(This story is part of the "Wrapstuffed Tribemembers - Background" series of stories -- see listing for related stories.)
Starskimmer was generally a very steady soul, so when she went to pieces, Greenweave was at a loss for what to do.
"Get her out!" the rockshaper screamed, tearing at the wrapstuff cocoon with both hands. "Bloody dung!! Don't just stand there like a lump! Help me!!!"
Greenweave edged forward a step, willing to help, but reluctant to get in the way. He had never seen a cocooned elf being unwrapped, and he didn't have the least idea how or where to start, and in her frenzy, Starskimmer's arms and elbows seemed to be everywhere in the small space. He wasn't entirely sure he shouldn't be restraining her, instead of helping.
Gurgleflap spiraled around their heads, wailing and shrieking at the rockshaper to stop. "No good, you bad highthing, no good! Is good wrapstuff, is good job, no good rip and tear, Fur-Tumble Highthing ruin it all!"
"What's going on here?"
Greenweave looked up in relief as Cloudfern came pushing through the door of the den. He realized that Starskimmer must have locksent for her Recognized the moment she and Greenweave had made their discovery of Beetle, here in her brother Coyote’s lair.
"We've got to get Beetle out!" Starskimmer cried, still ripping at the wrapstuff with both hands.
Instead, Cloudfern lunged for the rockshaper's shoulders and dragged her away from the cocoon. "What are you doing!" he cried to Starskimmer, yet Cloudfern looked at Greenweave as he said it. The fisher moved forward to help his furmate restrain the distraught Starskimmer. Whatever summons Starskimmer had sent to Cloudfern had scared the plantshaper badly, something Greenweave had seldom seen. Gurgleflap saw its opportunity and swooped past them to immediately begin to spray more websilk, grumbling around its spray of spit about highthings gone moon-mad.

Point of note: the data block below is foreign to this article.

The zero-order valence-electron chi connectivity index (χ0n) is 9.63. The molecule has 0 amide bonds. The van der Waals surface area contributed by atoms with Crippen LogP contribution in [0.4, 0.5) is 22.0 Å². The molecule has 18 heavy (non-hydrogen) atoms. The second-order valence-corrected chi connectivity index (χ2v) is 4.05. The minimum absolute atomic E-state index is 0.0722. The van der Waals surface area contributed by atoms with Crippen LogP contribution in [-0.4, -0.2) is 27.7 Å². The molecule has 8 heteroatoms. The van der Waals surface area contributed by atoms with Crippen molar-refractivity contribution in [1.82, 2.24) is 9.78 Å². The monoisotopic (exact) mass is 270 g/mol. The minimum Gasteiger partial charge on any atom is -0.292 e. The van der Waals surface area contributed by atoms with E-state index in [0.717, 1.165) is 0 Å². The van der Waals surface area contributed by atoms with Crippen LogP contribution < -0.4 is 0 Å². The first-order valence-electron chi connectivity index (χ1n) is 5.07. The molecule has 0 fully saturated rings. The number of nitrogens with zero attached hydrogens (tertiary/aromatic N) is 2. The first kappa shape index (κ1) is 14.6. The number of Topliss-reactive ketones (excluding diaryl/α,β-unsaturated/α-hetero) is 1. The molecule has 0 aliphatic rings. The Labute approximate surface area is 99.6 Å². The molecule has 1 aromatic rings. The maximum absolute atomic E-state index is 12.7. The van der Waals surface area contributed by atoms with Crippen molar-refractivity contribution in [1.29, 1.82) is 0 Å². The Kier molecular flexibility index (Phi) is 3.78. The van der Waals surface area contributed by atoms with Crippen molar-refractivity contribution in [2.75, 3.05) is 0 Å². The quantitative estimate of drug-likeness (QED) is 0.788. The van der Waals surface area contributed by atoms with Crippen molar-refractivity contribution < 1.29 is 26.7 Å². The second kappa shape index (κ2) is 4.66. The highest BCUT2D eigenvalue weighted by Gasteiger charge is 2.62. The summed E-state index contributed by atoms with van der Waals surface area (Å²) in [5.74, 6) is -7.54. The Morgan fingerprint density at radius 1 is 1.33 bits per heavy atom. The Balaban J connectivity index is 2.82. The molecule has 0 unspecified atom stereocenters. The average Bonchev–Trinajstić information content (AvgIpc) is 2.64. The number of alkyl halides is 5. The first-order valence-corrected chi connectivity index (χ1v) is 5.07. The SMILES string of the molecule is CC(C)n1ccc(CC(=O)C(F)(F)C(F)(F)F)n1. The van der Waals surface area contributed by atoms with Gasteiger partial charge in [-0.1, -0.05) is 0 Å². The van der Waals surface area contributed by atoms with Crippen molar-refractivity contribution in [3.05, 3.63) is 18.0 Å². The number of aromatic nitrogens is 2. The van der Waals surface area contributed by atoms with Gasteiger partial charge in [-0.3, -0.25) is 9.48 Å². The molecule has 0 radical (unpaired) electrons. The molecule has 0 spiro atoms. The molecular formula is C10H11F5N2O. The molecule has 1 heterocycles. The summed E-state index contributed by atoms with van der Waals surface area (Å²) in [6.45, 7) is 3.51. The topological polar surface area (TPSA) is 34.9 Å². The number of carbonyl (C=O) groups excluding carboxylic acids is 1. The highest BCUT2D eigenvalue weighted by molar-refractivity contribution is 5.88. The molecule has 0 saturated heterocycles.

"We didn’t do anything," Greenweave answered soothingly, with a touch to Cloudfern’s shoulder. "We were just going past and saw Coyote lounging outside of his denhole. He immediately got that look on his face, you know the one, and slunk off like a killdeer dragging its wing. We didn’t take the bait and popped in here instead to take a look, and found Beetle already like this --" he waved at the cocoon laid out across the furs spread on the den floor.
Starskimmer burst into tears and sagged in Cloudfern's arms. “Our daughter -- help her!"
"Has Beetle been hurt?" Cloudfern demanded of Greenweave again, as if Greenweave reasonably had any answers.
"There's no blood," Greenweave offered, trying himself to make sense of this madness. "There's just this," he waved at the cocoon again, "and Beetle's healthy scent all over."